JC History Tuition Online - What happened in Myanmar in 1962 - Approaches to Governance

What happened in Myanmar in 1962?

Topic of Study [For H2 History Students]:
Paper 2: Search for Political Stability
Section B: Essay Writing
Theme I Chapter 1: Approaches to Governance

Understand the significance of 1962 in the political history of Myanmar. [Video by Foreign Policy Association]

Historical Context: An unstable democracy
Following the assassination of the renowned political figure General Aung San on 19 July 1947, U Nu assumed leadership as Prime Minister in the civilian government of Burma on 4 July 1948. Although the Anti-Fascist People’s Freedom League (AFPFL) won the majority (171 out of 182 seats), it was battered by continued political disunity. The fragmentation of the AFPFL took shape when U Nu sought to shape the coalition into a unitary party.

Consequently Swe and Nyein formed the Stable AFPFL but the League’s HQ was in possession by the Nu-Tin faction as the President (U Nu), the General-Secretary (Thakin Kyaw Tun) and the Treasurer (U Tin) were all in one group in opposition to Swe-Nyein. The Nu-Tin formed the Clean A FPFL implying that their AFPFL was without any dirty ones in it.

… The AFPFL split created two major problems: inheritance of assets and title of AFPFL, and the choice of arena for the final showdown between the two brawling factions.

An excerpt from “The Split Story” by Sein Win, 23 March 1959.

Insurgencies and the military intervention
In addition, civil war broke out in 1949 between the central government and different insurgent forces. Origins of these violent clashes can be traced to disputes over the terms of agreement made during the Panglong Conference. For instance, the 1947 Constitution stated that the Shan, Kachin and Karenni became autonomous states within the Union and could secede after ten years. Yet, other groups like the Karens were not involved in the Conference, thus they were not accorded equal rights as the above-mentioned groups.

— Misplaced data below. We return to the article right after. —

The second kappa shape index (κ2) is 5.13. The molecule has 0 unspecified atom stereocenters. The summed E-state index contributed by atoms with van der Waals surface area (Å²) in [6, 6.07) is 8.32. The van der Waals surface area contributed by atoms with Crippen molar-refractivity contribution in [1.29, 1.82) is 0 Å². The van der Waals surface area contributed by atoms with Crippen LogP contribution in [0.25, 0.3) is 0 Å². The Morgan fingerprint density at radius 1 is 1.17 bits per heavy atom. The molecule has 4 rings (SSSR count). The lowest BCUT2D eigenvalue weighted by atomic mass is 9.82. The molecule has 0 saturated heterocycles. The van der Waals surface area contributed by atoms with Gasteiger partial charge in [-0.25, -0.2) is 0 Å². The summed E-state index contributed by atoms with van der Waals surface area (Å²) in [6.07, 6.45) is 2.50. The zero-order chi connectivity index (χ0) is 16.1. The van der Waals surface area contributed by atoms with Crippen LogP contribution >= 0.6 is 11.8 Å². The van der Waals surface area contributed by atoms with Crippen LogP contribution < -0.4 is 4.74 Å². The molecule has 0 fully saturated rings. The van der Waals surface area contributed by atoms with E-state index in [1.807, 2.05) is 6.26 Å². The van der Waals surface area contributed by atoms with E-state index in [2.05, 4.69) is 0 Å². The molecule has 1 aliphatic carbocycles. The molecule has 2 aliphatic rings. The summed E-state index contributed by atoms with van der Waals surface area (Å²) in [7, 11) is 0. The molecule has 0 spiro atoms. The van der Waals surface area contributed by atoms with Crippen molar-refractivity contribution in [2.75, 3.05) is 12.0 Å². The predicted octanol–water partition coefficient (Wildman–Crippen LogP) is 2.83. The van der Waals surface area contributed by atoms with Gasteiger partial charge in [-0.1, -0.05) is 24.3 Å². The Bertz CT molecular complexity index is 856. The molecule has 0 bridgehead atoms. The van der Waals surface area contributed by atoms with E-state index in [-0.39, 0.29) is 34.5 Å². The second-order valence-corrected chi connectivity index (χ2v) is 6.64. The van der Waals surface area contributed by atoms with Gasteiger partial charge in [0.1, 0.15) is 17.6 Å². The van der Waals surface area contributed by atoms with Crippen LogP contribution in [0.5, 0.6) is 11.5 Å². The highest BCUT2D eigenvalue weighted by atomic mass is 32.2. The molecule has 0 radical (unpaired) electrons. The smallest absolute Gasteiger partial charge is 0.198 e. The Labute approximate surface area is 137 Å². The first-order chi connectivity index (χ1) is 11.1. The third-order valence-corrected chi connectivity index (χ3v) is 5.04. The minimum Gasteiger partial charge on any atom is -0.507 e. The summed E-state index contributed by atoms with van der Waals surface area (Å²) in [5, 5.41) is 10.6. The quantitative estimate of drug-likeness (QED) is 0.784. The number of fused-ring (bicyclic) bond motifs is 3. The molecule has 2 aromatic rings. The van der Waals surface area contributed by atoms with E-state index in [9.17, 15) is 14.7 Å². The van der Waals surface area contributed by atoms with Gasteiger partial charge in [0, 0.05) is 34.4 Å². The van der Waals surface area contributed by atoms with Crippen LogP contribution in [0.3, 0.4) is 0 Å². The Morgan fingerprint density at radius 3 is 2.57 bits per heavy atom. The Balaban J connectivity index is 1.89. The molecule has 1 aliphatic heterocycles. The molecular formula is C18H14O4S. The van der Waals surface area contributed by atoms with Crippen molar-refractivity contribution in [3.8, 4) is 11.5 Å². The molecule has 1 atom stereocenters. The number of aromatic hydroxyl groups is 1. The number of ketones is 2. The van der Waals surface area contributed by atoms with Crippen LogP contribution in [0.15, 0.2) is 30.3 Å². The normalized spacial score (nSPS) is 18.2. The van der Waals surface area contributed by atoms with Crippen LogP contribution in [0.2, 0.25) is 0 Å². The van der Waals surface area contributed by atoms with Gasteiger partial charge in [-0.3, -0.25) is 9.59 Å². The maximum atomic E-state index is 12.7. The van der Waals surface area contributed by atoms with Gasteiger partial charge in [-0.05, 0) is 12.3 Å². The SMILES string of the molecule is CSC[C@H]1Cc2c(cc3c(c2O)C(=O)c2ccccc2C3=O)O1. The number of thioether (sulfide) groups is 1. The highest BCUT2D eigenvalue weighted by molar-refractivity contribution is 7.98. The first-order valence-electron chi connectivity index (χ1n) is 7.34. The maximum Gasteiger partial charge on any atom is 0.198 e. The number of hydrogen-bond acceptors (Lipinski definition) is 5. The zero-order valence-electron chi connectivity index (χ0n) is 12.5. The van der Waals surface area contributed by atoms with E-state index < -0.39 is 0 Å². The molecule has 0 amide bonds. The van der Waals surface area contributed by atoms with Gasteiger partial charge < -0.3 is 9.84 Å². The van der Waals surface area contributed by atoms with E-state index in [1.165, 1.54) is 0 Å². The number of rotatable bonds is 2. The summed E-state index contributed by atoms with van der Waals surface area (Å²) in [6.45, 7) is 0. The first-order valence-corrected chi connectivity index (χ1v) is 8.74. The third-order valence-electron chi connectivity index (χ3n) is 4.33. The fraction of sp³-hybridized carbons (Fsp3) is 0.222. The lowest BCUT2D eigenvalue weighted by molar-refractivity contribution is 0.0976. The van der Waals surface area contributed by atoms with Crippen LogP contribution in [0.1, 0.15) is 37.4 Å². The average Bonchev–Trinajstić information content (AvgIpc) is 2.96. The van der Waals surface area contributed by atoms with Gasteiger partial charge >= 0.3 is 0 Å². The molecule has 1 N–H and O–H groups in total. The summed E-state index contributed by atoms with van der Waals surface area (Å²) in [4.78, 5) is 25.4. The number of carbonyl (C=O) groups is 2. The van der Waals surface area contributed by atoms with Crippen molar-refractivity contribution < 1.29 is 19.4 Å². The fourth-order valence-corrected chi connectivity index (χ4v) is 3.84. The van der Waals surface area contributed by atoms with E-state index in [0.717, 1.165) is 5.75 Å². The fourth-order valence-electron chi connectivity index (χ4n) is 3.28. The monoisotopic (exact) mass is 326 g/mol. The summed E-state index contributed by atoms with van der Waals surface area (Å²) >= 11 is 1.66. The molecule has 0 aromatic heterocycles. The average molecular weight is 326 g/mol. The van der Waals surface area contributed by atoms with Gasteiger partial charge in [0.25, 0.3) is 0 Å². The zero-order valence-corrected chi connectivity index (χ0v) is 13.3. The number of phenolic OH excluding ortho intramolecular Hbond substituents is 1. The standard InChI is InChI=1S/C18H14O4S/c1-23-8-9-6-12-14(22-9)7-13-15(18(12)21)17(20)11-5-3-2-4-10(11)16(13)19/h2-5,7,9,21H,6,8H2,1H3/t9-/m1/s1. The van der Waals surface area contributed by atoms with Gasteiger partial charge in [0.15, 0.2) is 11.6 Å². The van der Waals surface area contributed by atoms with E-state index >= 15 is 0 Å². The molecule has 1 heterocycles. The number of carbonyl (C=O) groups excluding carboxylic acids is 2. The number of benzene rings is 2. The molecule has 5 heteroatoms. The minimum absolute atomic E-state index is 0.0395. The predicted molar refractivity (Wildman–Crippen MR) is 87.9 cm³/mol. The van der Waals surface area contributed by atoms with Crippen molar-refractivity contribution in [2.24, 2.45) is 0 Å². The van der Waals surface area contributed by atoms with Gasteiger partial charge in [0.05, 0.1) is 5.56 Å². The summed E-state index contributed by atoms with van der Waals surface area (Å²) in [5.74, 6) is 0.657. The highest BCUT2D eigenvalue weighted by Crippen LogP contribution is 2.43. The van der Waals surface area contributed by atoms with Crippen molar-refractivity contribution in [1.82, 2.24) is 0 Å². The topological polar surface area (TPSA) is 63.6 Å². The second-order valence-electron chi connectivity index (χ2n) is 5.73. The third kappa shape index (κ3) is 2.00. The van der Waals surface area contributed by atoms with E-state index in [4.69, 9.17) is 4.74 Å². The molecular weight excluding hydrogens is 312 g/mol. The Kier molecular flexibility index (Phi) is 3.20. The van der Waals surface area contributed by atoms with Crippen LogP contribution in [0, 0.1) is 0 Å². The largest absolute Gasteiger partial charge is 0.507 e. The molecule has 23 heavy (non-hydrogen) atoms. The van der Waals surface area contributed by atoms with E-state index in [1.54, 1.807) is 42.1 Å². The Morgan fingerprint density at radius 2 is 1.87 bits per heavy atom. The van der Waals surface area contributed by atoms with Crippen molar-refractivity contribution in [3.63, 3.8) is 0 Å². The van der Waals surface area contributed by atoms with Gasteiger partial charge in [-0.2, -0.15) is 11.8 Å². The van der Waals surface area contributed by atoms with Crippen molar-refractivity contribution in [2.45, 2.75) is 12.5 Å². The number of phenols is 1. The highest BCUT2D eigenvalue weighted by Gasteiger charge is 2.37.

It is thus clear that the signatories to the Panglong Agreement believed they were assenting to early independence from Britain and the perpetuation of their freedom from British and Burman interference in their internal affairs; that, whatever their commitment, it was not to permanent and irrevocable integration in an independent Union of Burma ruled by Burmans.

Nor did Panglong’s signatories represent all ‘the peoples of the Frontier Areas’. A delegation of four Karens arrived late at the conference, attended as observers and were not consulted … and the Chins of the Arakan Hill Tracts, Was, Nagas, Lushais, Palaungs, Paos, Akhas, Lahus and dozens of smaller tribes were not represented at all.

An excerpt from “Burma: The Curse of Independence” by Shelby Tucker.

In response to mounting political and social unrest, Prime Minister U Nu requested the military institution, helmed by Ne Win, to form a caretaker government in October 1958. The agreement was made to oversee the restoration of political stability before general elections were held in 1960.

Coup d’état: Ushering an age of military rule
As expected, the military handed over reigns to the AFPFL in spite of their borderline success at maintaining electoral dominance in 1960. However, public perceptions had shifted in favour of the military, given the incumbent’s ability to ensure stability. On 2 March 1962, Ne Win launched a military coup. The General became the Chairman of the Revolutionary Council and Prime Minister of Burma.

General Ne Win’s assumption of power on 2 March 1962, while not unexpected, was nonetheless a surprise to many. It was executed in secrecy, and apparently even the deputy commander of the armed forces, Brigadier General Aung Gyi, was not informed until the next morning, though he must have been expecting it as early as November 1961, when he raised the prospect with colleagues.

… Two days later, Ne Win assumed all executive, legislative and judicial authority as Chairman of the Revolutionary Council. While the institutions of the 1947 Constitution were dismantled, so were the policies and activities of foreign institutions.

An excerpt from “General Ne Win: A Political Biography” by Robert Taylor.

What can we learn from this article?
Consider the following question:
– Assess the significance of the military in the maintenance of political stability in post-independence Southeast Asia.

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